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Monday, November 17, 2014

Simeon Ten Holt, Canto Ostinato XXL, Jeroen van Veen & Friends, Four-CD Version

Minimalism has had its ups and downs in our era. But if you think you know all there is to know about it, as I occasionally do (wrongly), there is something that will change your mind. I found an experience like that when I recently was sent the 4-CD version of Canto Ostinato XXL, a composition by Simeon Ten Holt (1927-2012). This version is played by four grand pianos and a full cathedral pipe organ, by Jeroen van Veen and Friends (Brilliant 94990 4-CDs). The work was written between 1976 and 1979, for four keyboards, give or take. There have been a number of recordings, from what I understand. This is by far the longest version, running well over four hours. Though I have not heard the other recordings I certainly can vouch for this one. Its lengthy playing time may make it difficult to hear in one sitting but that is no matter, at least to me. You lose nothing by dividing the hearing up into segments.

Fact is, it is a very beautiful work in the hands of van Veen and company. This is apparently the first version to bring in organ with four pianos and the results are excellent. 106 individual sections can be played for any length of time as desired. Each section generally contains a two-bar ostinato diatonic figure foundation in 5/4 and there are melodic thematic elements that can and do appear overtop the ostinato. There are segues that appear only once as transitional bridges. Some choice is given the performers on what to play and what to leave out and other parts can be added as seen as fitting by the players for their given version.

I am not entirely clear in my head how all that works but the hearing of this version lays it all out so that it doesn't matter. What you get is a beautiful work that has trance elements as well as melodic figures that are far from banal. In that sense there is a Riley-Reichian mesmerizing flow as well as the Glassian melodism. But really this sounds like neither, for Simeon Ten Holt goes his very own way. There are passages of such beauty that you feel like this might have been the minimalism you would hear if Chopin were alive today. But even that does not do justice to what occurs in the music.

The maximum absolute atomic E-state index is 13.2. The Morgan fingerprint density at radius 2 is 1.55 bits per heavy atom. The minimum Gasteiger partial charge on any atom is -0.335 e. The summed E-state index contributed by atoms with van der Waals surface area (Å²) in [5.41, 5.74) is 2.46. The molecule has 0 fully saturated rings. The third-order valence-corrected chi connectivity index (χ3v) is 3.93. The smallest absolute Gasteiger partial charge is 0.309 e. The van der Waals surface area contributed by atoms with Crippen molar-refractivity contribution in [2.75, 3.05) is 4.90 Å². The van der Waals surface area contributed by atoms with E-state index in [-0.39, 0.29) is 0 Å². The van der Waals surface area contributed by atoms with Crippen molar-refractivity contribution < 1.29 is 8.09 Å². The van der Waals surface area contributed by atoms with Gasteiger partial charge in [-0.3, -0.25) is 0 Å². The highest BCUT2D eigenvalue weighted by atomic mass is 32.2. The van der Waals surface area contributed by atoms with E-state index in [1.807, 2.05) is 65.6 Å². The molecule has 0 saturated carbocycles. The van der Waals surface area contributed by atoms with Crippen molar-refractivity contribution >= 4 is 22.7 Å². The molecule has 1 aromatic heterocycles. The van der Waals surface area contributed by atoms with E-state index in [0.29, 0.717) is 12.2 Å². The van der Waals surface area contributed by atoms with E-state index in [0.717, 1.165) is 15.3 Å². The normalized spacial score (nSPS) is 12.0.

The organ appears dramatically and selectively at key points in the work. Much of the time it is the four pianos alone. That only makes the organ's presence all the more special when it appears.

It is a work that needs to be heard by anyone attracted to minimalist structure. I would be so bold to say it is one of the masterpieces of the first minimal period, though I have never heard it prior to this set. The version is quite ravishing, with Jeroen van Veen, Sandra van Veen, Marcel Bergman and Elizabeth Bergman resplendent for the piano parts; Aart Bergwerff very effective on organ.

I can't imagine a better performance, though no doubt there could be ones that sound different given the leeway the composer builds into the work. At the Brilliant budget price the 4-CDs come to you without breaking the bank and time goes surprisingly quickly when you hear this performance.

I must say the music moves me very much. No minimalist collection is complete without it, I would say. Very stunning work.

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